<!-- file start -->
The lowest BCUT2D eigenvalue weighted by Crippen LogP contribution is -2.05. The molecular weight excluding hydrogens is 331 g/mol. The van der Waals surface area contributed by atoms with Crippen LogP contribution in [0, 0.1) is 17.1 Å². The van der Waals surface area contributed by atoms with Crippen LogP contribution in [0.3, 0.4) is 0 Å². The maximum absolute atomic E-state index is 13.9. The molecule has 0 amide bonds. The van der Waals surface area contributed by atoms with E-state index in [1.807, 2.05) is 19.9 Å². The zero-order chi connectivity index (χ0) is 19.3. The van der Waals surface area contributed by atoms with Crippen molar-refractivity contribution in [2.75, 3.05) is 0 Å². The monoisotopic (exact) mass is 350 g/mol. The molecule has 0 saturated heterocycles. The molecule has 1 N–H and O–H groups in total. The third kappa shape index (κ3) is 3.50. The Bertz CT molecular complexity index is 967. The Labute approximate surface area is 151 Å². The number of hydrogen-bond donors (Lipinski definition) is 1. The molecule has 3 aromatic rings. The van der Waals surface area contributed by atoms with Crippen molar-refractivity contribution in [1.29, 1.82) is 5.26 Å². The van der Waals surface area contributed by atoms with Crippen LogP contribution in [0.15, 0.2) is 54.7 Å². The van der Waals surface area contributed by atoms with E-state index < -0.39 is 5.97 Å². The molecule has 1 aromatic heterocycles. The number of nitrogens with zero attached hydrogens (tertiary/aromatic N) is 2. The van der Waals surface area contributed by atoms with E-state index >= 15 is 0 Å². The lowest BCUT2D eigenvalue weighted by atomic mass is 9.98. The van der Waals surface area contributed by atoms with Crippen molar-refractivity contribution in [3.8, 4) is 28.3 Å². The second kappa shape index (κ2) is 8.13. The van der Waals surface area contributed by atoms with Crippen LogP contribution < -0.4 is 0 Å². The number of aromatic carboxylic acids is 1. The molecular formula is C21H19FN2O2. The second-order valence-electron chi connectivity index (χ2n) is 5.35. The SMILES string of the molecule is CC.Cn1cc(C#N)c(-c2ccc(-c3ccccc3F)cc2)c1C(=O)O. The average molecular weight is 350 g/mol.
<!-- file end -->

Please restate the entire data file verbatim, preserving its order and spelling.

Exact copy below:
The lowest BCUT2D eigenvalue weighted by Crippen LogP contribution is -2.05. The molecular weight excluding hydrogens is 331 g/mol. The van der Waals surface area contributed by atoms with Crippen LogP contribution in [0, 0.1) is 17.1 Å². The van der Waals surface area contributed by atoms with Crippen LogP contribution in [0.3, 0.4) is 0 Å². The maximum absolute atomic E-state index is 13.9. The molecule has 0 amide bonds. The van der Waals surface area contributed by atoms with E-state index in [1.807, 2.05) is 19.9 Å². The zero-order chi connectivity index (χ0) is 19.3. The van der Waals surface area contributed by atoms with Crippen molar-refractivity contribution in [2.75, 3.05) is 0 Å². The monoisotopic (exact) mass is 350 g/mol. The molecule has 0 saturated heterocycles. The molecule has 1 N–H and O–H groups in total. The third kappa shape index (κ3) is 3.50. The Bertz CT molecular complexity index is 967. The Labute approximate surface area is 151 Å². The number of hydrogen-bond donors (Lipinski definition) is 1. The molecule has 3 aromatic rings. The van der Waals surface area contributed by atoms with Crippen molar-refractivity contribution in [1.29, 1.82) is 5.26 Å². The van der Waals surface area contributed by atoms with Crippen LogP contribution in [0.15, 0.2) is 54.7 Å². The van der Waals surface area contributed by atoms with E-state index < -0.39 is 5.97 Å². The molecule has 1 aromatic heterocycles. The number of nitrogens with zero attached hydrogens (tertiary/aromatic N) is 2. The van der Waals surface area contributed by atoms with E-state index >= 15 is 0 Å². The lowest BCUT2D eigenvalue weighted by atomic mass is 9.98. The van der Waals surface area contributed by atoms with Crippen molar-refractivity contribution in [3.8, 4) is 28.3 Å². The second kappa shape index (κ2) is 8.13. The van der Waals surface area contributed by atoms with Crippen LogP contribution < -0.4 is 0 Å². The number of aromatic carboxylic acids is 1. The molecular formula is C21H19FN2O2. The second-order valence-electron chi connectivity index (χ2n) is 5.35. The SMILES string of the molecule is CC.Cn1cc(C#N)c(-c2ccc(-c3ccccc3F)cc2)c1C(=O)O. The average molecular weight is 350 g/mol.